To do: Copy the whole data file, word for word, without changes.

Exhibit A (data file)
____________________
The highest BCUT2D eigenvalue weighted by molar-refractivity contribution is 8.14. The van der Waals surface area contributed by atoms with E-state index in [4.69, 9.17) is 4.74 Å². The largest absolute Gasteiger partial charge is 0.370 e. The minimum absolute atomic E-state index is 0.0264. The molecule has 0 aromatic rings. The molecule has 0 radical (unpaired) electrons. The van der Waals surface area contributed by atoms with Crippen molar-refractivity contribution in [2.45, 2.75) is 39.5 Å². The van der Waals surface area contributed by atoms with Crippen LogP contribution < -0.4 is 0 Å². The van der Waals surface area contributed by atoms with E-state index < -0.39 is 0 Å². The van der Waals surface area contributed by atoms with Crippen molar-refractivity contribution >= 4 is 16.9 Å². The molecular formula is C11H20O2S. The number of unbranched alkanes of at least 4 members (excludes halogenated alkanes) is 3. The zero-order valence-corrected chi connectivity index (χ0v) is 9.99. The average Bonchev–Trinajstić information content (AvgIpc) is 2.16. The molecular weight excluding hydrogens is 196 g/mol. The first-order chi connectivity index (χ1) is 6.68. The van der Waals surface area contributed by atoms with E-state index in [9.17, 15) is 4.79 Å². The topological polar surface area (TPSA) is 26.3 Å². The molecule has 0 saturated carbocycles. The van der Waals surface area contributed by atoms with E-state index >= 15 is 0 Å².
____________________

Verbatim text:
The highest BCUT2D eigenvalue weighted by molar-refractivity contribution is 8.14. The van der Waals surface area contributed by atoms with E-state index in [4.69, 9.17) is 4.74 Å². The largest absolute Gasteiger partial charge is 0.370 e. The minimum absolute atomic E-state index is 0.0264. The molecule has 0 aromatic rings. The molecule has 0 radical (unpaired) electrons. The van der Waals surface area contributed by atoms with Crippen molar-refractivity contribution in [2.45, 2.75) is 39.5 Å². The van der Waals surface area contributed by atoms with Crippen LogP contribution < -0.4 is 0 Å². The van der Waals surface area contributed by atoms with E-state index < -0.39 is 0 Å². The van der Waals surface area contributed by atoms with Crippen molar-refractivity contribution >= 4 is 16.9 Å². The molecular formula is C11H20O2S. The number of unbranched alkanes of at least 4 members (excludes halogenated alkanes) is 3. The zero-order valence-corrected chi connectivity index (χ0v) is 9.99. The average Bonchev–Trinajstić information content (AvgIpc) is 2.16. The molecular weight excluding hydrogens is 196 g/mol. The first-order chi connectivity index (χ1) is 6.68. The van der Waals surface area contributed by atoms with E-state index in [9.17, 15) is 4.79 Å². The topological polar surface area (TPSA) is 26.3 Å². The molecule has 0 saturated carbocycles. The van der Waals surface area contributed by atoms with E-state index >= 15 is 0 Å².